Fortnightly Magazine - August 2012

Vendor Neutral

Siemens produced the first batch of its new 75-meter B75 Quantum rotor blades. Xcel Energy awarded Outland Energy Services a long-term contract to provide operations and maintenance services at three Xcel Energy wind farms totaling 328 MW until 2017. Duke Energy Renewables and Sumitomo Corp. of America completed building the 131-MW Cimarron II wind project and began commercial operations in Gray County, Kansas. And others...

Are We Smart Yet?

Rising expectations in the Dog Days of summer.

Yet another sweltering summer is causing its share of outages and supply problems, with predictable backlash from customers and policy makers. And with the advances we’ve seen in recent years, perhaps again we should be asking whether we’re adequately focused on our most critical mission: keeping the power on.

People (August 2012)

El Paso Electric announced that Thomas V. Shockley was appointed the company’s permanent CEO. Hector R. Puente was promoted to senior v.p. and COO. Duke Energy named Clark Gillespy president of the company’s South Carolina service region. Gillespy replaces Catherine Heigel who became vice president, general counsel and corporate secretary at American Transmission Co. Ameren promoted Richard J. Mark to chairman, president, and CEO of Ameren Illinois. And others...

Double Trouble in PJM's Capacity Market

Policymakers and industry seek a formula to assure competitiveness and resource adequacy.

New Jersey’s bid to force prices downward in PJM’s capacity market not only raises the alarm about market manipulation. It also reveals a dilemma that’s preventing new generation from being built. Incumbent interests and political motivations make PJM less attractive to investment than it should be.

PURPA Wars

Why Idaho is fed up with renewables.

Idaho Power has more wind power than it can use—so much that it’s costing its ratepayers a bundle. It wants out, so it won’t have to buy from all the small wind farms that claim “QF” status under the 1978 PURPA law.

Load as a Resource

Integrating controllable demand into real-time, security constrained economic dispatch.

Historically, grid operators tapped into voluntary load reduction as a last resort for keeping the lights on. But now, smart grid technologies and dynamic pricing mechanisms bring vastly greater potential for using load as a dispatchable resource. Effective implementation requires advanced technologies—and also foresight in creating programs, policies, and market mechanisms.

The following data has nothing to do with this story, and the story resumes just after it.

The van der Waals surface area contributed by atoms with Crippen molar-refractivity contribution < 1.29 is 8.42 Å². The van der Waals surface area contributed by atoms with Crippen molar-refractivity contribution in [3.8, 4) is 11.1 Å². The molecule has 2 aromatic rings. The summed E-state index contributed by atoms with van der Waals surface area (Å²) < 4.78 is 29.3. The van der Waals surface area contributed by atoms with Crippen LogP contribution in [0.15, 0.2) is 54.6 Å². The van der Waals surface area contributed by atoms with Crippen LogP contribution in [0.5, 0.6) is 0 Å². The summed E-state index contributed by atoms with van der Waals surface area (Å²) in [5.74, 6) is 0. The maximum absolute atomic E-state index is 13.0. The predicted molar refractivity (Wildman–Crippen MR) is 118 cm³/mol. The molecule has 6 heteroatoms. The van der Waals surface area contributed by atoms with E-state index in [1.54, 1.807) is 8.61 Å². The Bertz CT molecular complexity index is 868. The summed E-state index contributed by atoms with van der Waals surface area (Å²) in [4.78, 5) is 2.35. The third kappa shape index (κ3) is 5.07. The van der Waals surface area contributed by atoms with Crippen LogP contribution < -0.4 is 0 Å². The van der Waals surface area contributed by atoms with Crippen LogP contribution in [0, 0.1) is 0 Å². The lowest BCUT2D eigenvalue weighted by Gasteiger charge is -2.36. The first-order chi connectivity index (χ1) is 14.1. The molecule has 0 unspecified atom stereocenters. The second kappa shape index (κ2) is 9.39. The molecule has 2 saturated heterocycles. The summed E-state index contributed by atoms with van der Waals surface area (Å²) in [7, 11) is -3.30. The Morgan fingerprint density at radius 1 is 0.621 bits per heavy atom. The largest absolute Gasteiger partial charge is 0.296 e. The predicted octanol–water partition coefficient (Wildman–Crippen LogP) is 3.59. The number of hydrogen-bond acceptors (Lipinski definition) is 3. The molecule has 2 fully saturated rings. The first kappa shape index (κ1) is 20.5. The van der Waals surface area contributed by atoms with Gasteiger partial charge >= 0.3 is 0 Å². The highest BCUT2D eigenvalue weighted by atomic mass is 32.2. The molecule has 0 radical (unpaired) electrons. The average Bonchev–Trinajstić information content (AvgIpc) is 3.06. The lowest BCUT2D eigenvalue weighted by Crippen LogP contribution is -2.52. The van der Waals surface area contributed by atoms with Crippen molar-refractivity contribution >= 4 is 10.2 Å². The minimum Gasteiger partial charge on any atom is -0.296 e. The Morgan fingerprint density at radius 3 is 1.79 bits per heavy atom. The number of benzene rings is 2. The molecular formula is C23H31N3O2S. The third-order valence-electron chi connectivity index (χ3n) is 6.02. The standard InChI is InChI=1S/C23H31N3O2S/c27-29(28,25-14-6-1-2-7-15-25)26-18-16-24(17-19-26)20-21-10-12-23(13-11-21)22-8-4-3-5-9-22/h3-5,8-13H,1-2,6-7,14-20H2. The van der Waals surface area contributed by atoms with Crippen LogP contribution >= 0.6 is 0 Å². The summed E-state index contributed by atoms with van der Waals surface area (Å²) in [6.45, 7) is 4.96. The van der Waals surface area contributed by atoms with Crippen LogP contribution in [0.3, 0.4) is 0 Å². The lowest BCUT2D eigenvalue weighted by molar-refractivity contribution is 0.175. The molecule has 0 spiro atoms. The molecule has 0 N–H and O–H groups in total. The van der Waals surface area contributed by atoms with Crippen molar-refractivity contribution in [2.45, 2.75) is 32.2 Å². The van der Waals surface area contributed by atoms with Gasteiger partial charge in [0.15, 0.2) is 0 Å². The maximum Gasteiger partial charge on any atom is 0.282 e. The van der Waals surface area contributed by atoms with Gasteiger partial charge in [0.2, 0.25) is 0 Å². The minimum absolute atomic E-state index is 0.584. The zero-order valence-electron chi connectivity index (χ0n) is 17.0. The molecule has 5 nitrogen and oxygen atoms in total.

Capturing Distributed Benefits

Factoring customer-owned generation into forecasting, planning, and operations.

The long-predicted future of distributed generation is now becoming a reality. Customers increasingly are installing and operating behind-the-meter generation systems, creating challenges and opportunities for utilities. ConEdison’s experience demonstrates the dangers and challenges, as well as the opportunities for becoming partners with utility customers.

Directly Controlling the Winter Peak

Learning lessons from PSE’s residential demand response pilot.

Utilities and regulators increasingly are considering direct control of residential load to help manage the grid. Evaluating the recent experience of one winter-peaking utility—Puget Sound Energy—provides insights into best practices for ramping up direct load control.

Making Demand More Dynamic

FERC has ruled, but compliance is another story.

Almost a year and a half has passed since FERC issued Order 745, declaring demand response to equal to power supplies in wholesale markets. Yet uncertainty surrounds the order’s implementation, and third-party aggregators are struggling to define their role.